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Why Knowing Your Photographer Hourly Rate Is Imperative To Your Success


Bryony Edwards

This article is an extract from Issue 86 of Photography Masterclass Magazine
image of brown wooden tabletop with laptop and notepad on it, with phone and pen lying on top of notepad
Photo by: Jessica Lewis
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Knowing your photographer hourly rate is imperative to your success.

It’s something that you come across a lot on photography networking pages. We often assume that it’s only newbies that aren’t sure what they should be charging. Or if they should be charging for their services at all.

However, even many established photographers haven’t used any calculations for their rates, and it’s just a finger in the air.

Here is a quick run-down of the what, why and when of charging for photography.

Photo by: Andrew Neel

You Deserve to be Compensated for your Work

If you have provided a service and you have done a satisfactory job then you deserve to be compensated for this. Full Stop.

Whether you are a hobbyist or a seasoned pro should not matter. If you have performed a job, then you should be paid.

I would argue that there are very few moments where you should not be compensated in a monetary sense. Here they are:

  • You have provided a below-par product/service, and therefore should offer a refund or be resigned to a non-payment situation.
  • You have pre-agreed a contra-deal whereby the payment for your services is non-monetary, be it in the form of products, return services or promotion.
  • It is a passion project, whereby you are in creative control or it is your concept.

Examples of these could be:

  • Shooting some products in return for keeping the products. But you must be sure you want the products in the first place.
  • A submission project whereby you are increasing your notability and authority by submitting images to a magazine.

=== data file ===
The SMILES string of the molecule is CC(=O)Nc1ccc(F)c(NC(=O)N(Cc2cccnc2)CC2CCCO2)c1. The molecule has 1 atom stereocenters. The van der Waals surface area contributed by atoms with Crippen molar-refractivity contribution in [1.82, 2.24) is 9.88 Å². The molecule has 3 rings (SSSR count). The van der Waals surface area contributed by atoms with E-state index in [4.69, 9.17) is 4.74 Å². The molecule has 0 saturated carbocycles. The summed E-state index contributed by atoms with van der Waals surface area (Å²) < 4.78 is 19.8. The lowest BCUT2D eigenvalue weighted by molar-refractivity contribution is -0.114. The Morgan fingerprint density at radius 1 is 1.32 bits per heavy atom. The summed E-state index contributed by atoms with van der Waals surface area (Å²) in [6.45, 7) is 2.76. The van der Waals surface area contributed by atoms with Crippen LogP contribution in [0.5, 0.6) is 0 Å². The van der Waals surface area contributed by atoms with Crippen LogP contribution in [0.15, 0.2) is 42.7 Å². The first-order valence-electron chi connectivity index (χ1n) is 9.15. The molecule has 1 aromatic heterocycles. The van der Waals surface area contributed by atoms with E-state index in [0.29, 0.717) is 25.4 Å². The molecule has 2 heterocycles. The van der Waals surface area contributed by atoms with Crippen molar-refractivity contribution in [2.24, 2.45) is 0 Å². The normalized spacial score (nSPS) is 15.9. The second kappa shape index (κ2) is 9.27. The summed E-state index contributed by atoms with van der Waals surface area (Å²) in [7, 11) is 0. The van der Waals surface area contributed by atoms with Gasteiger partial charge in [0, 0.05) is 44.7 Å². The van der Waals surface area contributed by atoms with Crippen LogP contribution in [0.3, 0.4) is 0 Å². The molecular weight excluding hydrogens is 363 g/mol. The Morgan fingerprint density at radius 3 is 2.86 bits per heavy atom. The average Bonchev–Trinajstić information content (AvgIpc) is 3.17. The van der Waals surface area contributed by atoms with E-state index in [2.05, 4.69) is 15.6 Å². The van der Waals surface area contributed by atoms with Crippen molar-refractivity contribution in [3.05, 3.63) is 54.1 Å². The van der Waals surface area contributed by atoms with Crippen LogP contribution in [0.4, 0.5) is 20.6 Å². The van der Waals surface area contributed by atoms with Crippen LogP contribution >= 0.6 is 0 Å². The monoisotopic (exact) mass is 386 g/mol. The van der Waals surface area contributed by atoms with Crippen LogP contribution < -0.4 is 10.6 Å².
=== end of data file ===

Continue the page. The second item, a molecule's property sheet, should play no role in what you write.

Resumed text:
If you are doing work for your own portfolio, then do not expect to get paid.

The key here is the concept of providing a service. If someone contacts you asking you to take photos of their child, as a birthday present for their husband, you should get paid. If you want to work with a child model to get great portrait images for your portfolio, then sure, you can do this for free.

Photo by: Javon Swaby

Be Sceptical of Photography in Return for Exposure

As a freelancer in any creative field, be it photography, retouching, design or video you will be inundated with offers from people asking you to work in return for ‘Exposure’. Now, I am not saying you should give a blanket “No” to all offers of this kind. But it is worth being wary and leading with common sense.

Treat “exposure” as an investment, and do as much due diligence with investing your time, as you would if you were investing your money. What will the ROI be on this investment? Insist on complete clarity as to what is being offered from their end. You need to know reach, engagement, how and where you will be credited, the limits of the asset usage. Be very clear that Exposure can only be used as a form of payment if it is as quantifiable as USD. Remember I'm taking here about someone approaching you to provide a service - not a project you've done for your own portfolio / a passion project.

Photographer Hourly Rate: How Much Should I Charge for Photography?